“Draconian legislation is needed when a Government feels threatened. This Government fears peaceful popular protest.”Diane Abbott MP
By Sam Browse, Streatham CLP & Arise Volunteer
On Wednesday. leading Left parliamentarians led an Arise discussion on ‘Our right to resist – the Tory attacks on our civil liberties & human rights.’ Over 2000 people tuned-in directly to listen to Apsana Begum MP, Bell Ribeiro-Addy MP, Diane Abbot MP and Baroness Shami Chakrabarti set out the urgent need to oppose the Government’s attacks on the right to protest in the Policing, Crime, Sentencing and Courts (PCSC) Bill. 10,000s more saw the event across multiple social media platforms.
Chairing the meeting, Apsana Begum pointed to the context in which the discussion came – the shocking police crackdown on women organising a vigil for Sarah Everard, and protests against the draconian powers of the PCSC Bill – and introduced Shami Chakrabarti, a Labour peer, the former Shadow Attorney General and the Director of Liberty.
Chakrabarti detailed the legislative context of the Government’s proposals and the attacks on human rights not only in this latest Bill, but the Overseas Operations Bill and the Covert Human Intelligence Sources Bill.
She pointed to the hypocrisy in Ministers’ “culture war” approach, which defended the freedom of speech to attack minorities and vulnerable communities in newspaper columns, but not the rights of people to protest against the Government.
She said, ‘it’s Barnard Castle hypocrisy… writing your Telegraph columns – even offensive ones – but shutting down peaceful dissent on the street’.
‘If we can put up with some of the slings and arrows that we sustain, not least as black and brown women in public life, we can ask some of these privileged people in the Tory Government to do the same.’
The next speaker, Diane Abbott, criticised the language in the Bill which states that protesters can be arrested if they are ‘annoying’. She argued that pickets and protests are supposed to be annoying: ‘Black Lives Matter protests were undoubtedly annoying to racists’. If the right to protest is conditional and can be withdrawn, it is not a right.
Importantly, she emphasised that the PCSC Bill was not simply about criminalising opponents. The Government has presided over more than 120,000 deaths and the worst economic crises in Europe. Pay has been slashed, unemployment is rising and that looks set to continue. She said ‘no wonder the government wants to clamp down on protest’.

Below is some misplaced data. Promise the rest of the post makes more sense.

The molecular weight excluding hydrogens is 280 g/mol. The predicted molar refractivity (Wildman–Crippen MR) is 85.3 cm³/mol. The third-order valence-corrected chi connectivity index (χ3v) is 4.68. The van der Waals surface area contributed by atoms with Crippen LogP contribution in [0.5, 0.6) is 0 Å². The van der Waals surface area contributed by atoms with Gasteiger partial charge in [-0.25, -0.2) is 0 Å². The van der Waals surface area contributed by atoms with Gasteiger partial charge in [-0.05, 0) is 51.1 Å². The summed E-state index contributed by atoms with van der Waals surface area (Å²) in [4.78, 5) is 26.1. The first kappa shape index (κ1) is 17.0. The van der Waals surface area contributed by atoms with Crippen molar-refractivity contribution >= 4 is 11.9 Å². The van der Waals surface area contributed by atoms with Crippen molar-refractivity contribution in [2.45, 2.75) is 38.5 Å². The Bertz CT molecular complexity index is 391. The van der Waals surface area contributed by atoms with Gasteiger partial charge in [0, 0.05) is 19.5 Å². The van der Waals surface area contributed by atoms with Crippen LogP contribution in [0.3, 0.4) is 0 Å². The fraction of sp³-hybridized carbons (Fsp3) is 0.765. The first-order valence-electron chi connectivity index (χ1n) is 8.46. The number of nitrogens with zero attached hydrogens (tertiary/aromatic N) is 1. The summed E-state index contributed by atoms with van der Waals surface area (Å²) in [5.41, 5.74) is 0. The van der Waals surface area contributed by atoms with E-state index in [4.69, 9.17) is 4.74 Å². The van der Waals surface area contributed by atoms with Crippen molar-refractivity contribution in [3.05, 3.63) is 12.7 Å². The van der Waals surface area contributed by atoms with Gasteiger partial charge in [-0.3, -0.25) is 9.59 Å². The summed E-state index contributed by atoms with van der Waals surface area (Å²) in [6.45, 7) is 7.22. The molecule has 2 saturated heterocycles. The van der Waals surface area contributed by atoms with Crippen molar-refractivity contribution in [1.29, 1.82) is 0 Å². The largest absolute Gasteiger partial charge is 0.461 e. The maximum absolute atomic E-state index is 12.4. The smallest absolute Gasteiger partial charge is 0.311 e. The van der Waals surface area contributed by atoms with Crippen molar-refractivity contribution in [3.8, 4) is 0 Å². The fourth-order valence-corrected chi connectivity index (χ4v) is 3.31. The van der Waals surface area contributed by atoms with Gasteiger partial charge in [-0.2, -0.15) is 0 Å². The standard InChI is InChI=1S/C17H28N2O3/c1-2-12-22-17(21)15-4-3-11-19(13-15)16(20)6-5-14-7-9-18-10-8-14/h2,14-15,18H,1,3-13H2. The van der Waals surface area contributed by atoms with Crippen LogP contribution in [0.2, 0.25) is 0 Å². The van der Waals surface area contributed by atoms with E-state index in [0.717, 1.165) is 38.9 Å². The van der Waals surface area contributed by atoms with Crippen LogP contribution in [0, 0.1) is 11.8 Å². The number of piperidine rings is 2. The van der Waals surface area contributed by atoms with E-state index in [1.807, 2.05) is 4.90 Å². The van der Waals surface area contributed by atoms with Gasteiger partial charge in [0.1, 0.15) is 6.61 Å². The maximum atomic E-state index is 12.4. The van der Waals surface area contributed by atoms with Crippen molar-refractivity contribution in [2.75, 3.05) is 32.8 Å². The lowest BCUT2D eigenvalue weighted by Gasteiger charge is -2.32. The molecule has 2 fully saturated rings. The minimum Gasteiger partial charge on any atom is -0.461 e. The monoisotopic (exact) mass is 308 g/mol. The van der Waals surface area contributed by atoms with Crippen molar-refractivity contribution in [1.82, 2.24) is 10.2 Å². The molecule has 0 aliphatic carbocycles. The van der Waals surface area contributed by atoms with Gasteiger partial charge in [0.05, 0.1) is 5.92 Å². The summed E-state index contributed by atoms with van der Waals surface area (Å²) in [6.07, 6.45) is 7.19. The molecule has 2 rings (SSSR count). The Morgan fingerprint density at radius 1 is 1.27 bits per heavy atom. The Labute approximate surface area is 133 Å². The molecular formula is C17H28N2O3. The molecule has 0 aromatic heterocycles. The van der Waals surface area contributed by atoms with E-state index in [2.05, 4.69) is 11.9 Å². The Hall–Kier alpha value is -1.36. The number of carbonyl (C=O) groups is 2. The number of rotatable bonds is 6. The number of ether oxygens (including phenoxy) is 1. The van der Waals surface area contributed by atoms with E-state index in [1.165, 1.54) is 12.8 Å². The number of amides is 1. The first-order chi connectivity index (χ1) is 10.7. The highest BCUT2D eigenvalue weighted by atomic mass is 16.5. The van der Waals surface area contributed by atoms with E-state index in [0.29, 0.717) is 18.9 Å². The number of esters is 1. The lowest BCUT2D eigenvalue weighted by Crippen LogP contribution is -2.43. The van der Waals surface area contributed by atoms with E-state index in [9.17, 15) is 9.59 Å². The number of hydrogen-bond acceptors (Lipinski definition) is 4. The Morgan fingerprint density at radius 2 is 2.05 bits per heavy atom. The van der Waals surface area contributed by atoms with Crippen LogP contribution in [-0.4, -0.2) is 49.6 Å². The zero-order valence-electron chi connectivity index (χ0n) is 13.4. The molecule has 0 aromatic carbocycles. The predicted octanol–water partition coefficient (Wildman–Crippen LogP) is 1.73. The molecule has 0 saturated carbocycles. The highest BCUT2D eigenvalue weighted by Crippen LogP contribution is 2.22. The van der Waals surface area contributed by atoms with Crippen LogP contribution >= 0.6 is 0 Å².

‘Draconian legislation is needed when a Government feels threatened. This Government fears peaceful popular protest’.
The final speaker, Bell Ribeiro-Addy, is the MP for Streatham, the constituency in which the Clapham Common vigil was held, and tabled the amendments against the PCSC Bill at its second reading.
She explained that she had questioned police officers about the vigil, and reported that, worryingly, they had intervened because ‘a left wing political speech was being given’. She said ‘the police are there to keep us safe, not decide what we can say’.
Ribeiro-Addy insisted that the safety concerns of her constituents were valid and that it was understandable that they would want to come together to show solidarity and oppose the victim shaming of women.
‘The police had every opportunity to strike the right balance’ and allow the vigil to take place, ‘but they repeatedly refused to do so’.
Pointing to both the recent events on Clapham Common and the selfies – taken by police officers – with two murdered black women, she argued that ‘the answer to gendered violence is not simply more police’.
‘This is the latest in a long string of incidents that raise serious concerns about institutional forms of discrimination within the metropolitan police’.
Diane Abbott offered sound advice to everyone tuning into the call: ‘ordinary Labour Party members need to keep up the pressure. I’m very clear where I stand on these issues but others are not so sure. So, where your local MP is not being clear on these issues, you should write and contact them to make your voice heard’.